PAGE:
That is why life can exist; we have a greenhouse effect. And it stands to absolute high school, if not elementary-middle school logic, if a certain amount of gases are contained, and there has always been balance to some degree, and you add to that massively and thicken the amount that is there, less heat is going to escape and we wind up augmenting that effect of the greenhouse.
Scientists tell us now--and I am not a scientist, but I learned how to listen to them and at least read the science and try to think about it--that in order to keep the temperature of the Earth somewhere near where it is today or within the permissible range of change, we have to keep our greenhouse gases at--originally, they said--450 parts per million. As they then noticed the damage and did more calculation, they came and said: No, 350 parts per million.
Why is this important? Because today, as we are here assembled in the Senate, we are now at 397 parts per million. We are above where they say you have to hold it. And worse, without doing anything--and we are not doing anything--we are only adding amounts; we are moving at a rate that will take it up to 500 or 600 parts per million. If that happens, we will be at a tipping point with respect to the amount of temperature change--5 to 7 degrees--and nobody can predict with certainty what happens, except that we know the ice already melting in Greenland and in the Arctic will melt faster and disappear. As more water is exposed, that dark water subsumes more of the heat, and the heat creates greater, more rapid melting. And that is exactly what scientists are seeing in the Arctic and Antarctic today, where whole blocks of ice the size of the State of Rhode Island have broken off and dropped into the sea and floated south to melt.
There are dozens of other examples of what is happening. I said I wouldn't go into all of them today. I would just say to my colleagues, please read and challenge the science and talk to the people who are the peer reviewers of these analyses because we have a responsibility here, to future generations and to all of us, to try to get this right. And in the balance of right and wrong, I don't understand the judgment some people are making.
We know this is a $6 trillion market. We know that if we were to price carbon, the marketplace would move rapidly toward the kinds of technologies and new job creation that would respond to that pricing and the United States could become a seller of these technologies and a builder of these new energy capacities in various parts of the world.
Astonishingly, the United States of America doesn't even have an energy grid. The east coast has an energy grid, the west coast has an energy grid, Texas has its own energy grid, and from Chicago out to the Dakotas, there is sort of an energy grid. But the entire center of the United States is just a great big gaping hole where we don't have any connected energy transmission capacity, and the result is that we can't produce renewable energy down in the four corners of the Southwest--in Colorado, New Mexico, Arizona, and so forth--and sell it to Minnesota in the wintertime or to New England, where we pay a very high price for energy. We can't send energy from one part to the other in the United States of America. It is an insult.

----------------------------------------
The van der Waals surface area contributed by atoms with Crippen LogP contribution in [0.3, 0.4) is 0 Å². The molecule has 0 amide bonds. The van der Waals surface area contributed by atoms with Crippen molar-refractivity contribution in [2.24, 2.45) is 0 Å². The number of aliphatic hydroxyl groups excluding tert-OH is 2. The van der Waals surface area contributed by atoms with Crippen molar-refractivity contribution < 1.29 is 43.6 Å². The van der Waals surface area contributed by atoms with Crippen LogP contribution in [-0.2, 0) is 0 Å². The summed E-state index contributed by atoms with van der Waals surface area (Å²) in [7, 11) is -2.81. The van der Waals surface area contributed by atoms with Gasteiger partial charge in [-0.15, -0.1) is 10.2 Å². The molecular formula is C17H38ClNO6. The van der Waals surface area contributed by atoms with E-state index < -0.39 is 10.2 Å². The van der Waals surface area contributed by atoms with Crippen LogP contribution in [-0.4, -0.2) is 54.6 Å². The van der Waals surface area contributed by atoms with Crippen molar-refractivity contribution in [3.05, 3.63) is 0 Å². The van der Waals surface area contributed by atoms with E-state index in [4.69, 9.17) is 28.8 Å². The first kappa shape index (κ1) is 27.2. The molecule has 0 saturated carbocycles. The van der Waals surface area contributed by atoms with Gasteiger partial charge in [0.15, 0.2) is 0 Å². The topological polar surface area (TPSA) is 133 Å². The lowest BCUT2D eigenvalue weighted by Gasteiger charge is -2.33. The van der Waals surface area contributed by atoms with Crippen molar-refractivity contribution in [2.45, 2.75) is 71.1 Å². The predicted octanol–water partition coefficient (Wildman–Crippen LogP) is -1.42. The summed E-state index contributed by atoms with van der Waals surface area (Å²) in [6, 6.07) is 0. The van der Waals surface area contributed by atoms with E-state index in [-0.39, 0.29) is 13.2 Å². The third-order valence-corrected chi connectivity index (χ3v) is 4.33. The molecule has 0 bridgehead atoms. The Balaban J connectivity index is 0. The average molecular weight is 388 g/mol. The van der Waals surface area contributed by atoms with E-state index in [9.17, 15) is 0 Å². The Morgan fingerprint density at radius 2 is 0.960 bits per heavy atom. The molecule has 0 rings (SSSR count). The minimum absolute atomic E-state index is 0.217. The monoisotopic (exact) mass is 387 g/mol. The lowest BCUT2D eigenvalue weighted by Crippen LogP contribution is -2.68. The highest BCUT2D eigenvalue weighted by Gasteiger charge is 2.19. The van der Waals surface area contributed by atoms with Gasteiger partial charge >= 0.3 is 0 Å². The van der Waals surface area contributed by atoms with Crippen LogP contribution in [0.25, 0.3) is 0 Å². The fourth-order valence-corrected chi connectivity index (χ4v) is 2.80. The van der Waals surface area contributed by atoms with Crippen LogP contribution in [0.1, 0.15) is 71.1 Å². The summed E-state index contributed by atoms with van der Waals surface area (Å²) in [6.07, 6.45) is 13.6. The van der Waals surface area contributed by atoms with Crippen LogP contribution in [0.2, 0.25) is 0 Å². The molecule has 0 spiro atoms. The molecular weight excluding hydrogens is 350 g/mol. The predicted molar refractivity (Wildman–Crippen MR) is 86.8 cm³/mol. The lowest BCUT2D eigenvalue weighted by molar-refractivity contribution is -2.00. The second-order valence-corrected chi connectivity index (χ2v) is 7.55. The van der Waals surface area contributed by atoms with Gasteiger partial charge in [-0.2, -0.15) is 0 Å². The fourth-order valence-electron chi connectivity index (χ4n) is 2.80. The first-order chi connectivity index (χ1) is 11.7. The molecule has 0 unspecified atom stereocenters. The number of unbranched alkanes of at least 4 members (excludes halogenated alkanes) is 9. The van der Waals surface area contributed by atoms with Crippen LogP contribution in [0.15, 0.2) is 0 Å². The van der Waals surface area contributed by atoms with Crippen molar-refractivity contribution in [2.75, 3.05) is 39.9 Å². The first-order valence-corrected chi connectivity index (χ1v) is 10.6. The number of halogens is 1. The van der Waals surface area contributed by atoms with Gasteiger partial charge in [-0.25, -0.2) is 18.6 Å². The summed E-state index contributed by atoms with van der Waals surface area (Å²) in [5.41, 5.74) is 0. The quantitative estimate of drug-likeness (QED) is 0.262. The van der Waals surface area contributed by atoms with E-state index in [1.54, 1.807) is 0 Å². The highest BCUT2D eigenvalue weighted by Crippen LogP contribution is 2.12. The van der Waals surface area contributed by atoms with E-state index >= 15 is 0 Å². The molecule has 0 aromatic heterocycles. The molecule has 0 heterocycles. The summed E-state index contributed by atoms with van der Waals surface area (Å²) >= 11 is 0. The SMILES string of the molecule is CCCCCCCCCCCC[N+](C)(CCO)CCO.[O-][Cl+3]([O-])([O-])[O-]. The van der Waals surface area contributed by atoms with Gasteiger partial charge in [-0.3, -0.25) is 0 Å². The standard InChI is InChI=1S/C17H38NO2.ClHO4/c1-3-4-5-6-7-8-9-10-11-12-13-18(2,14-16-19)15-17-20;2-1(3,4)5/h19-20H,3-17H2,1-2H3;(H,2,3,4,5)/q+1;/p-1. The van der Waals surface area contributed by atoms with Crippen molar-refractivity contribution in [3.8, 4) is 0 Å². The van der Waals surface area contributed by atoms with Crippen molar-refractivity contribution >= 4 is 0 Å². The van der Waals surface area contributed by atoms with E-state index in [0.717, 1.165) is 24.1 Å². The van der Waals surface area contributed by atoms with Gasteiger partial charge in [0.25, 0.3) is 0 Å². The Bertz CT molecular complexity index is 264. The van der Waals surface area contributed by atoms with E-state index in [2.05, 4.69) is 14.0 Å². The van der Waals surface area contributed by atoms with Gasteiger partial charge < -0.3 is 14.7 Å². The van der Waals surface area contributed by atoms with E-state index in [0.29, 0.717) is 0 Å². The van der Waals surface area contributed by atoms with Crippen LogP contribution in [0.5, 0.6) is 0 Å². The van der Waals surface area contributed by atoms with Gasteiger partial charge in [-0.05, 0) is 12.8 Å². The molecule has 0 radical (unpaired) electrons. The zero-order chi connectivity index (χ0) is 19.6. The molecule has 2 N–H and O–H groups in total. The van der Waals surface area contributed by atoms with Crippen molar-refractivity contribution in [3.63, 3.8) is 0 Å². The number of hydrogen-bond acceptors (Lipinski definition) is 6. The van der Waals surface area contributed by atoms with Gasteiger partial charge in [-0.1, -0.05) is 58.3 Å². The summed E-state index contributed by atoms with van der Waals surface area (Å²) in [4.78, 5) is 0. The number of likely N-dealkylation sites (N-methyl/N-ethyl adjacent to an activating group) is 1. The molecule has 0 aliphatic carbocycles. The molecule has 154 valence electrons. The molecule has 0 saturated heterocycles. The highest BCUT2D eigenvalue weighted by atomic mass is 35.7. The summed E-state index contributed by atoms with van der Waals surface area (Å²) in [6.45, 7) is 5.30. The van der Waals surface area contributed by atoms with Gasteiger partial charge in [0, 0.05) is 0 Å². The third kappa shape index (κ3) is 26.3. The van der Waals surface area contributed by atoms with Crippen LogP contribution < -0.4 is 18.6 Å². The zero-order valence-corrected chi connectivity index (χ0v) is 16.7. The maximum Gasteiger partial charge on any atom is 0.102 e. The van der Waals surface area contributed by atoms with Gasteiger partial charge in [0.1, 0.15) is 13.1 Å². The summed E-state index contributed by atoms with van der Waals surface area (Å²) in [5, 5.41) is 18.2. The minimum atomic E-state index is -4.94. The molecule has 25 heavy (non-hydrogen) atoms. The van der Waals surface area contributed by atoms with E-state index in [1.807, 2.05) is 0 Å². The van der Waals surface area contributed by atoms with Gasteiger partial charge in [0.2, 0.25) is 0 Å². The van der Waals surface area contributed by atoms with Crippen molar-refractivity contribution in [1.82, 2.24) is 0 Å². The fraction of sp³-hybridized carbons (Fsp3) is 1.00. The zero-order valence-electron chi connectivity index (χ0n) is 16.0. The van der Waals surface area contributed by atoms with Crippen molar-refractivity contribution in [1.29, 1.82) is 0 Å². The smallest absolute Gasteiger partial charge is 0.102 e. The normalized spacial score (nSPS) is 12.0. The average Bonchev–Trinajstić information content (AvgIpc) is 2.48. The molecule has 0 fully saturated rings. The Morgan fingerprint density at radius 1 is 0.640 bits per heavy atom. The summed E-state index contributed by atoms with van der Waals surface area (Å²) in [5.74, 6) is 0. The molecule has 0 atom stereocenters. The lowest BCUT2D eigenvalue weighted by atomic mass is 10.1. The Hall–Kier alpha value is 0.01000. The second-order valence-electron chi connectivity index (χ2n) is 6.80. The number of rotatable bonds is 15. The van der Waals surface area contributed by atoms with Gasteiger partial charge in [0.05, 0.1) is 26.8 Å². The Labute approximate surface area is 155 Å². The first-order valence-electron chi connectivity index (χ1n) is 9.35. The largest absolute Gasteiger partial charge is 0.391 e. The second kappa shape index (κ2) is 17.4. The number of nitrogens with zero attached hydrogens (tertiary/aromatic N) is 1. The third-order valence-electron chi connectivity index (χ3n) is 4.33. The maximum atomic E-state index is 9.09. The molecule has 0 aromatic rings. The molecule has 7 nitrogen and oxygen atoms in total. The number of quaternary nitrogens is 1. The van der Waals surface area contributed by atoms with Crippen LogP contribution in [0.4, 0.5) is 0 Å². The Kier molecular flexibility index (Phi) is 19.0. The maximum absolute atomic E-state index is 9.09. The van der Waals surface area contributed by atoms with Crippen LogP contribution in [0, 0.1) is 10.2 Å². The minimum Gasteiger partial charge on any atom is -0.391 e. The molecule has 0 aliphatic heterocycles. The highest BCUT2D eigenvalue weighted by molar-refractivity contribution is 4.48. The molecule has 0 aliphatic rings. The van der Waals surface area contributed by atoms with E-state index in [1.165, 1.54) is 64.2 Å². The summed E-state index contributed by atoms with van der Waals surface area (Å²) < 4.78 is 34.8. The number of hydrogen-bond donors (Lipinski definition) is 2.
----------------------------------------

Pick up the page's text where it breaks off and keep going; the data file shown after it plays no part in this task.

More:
We need to build a national energy grid, and in the building of that grid, there are countless jobs to be created for Americans and countless technologies to be developed. For every $1 billion we spend on infrastructure, we put 27,000 to 35,000 people to work. If we passed our infrastructure bank effort here in the Senate, for $10 billion of American taxpayer leverage, we could have $650 billion to $700 billion of infrastructure investment paid for by Chinese investment, by Arab Emirates investment. It wouldn't cost the American taxpayers a dime to be building America and putting people to work. We are not doing it, and we are not even building the energy grid of our Nation.
I must say to my colleagues, the avoidance here of responsibility for a whole host of choices we ought to be making--and obviously, yes, it begins with the deficit and the debt, and we can deal with those issues. There isn't a person in the Senate who doesn't understand what the magic formula is going to be to do that. But everybody wants to wait until the end of the election. I got it. But this issue has been waiting and waiting for 20 years now while other countries are stealing our opportunities to be able to be in the marketplace and winning.
Nothing screams at us more than the need to have an energy policy for our country that begins to address the realities of climate change, and nothing screams at us more than to tell the truth to the American people about climate change, to stop having it be an unusable word in American politics and not to allow it to become a source of attack and ridicule with nonfacts and a bunch of cockamamie theories that have no foundation in science or in the kind of analysis that does this institution justice.
I hope over the course of the next months we can have this fight because nothing less than our economic future--which is, in the end, our greatest strength for our military, for our security, for all of our objectives--that is what is at stake in this effort. I hope we will finally wind up doing what is right.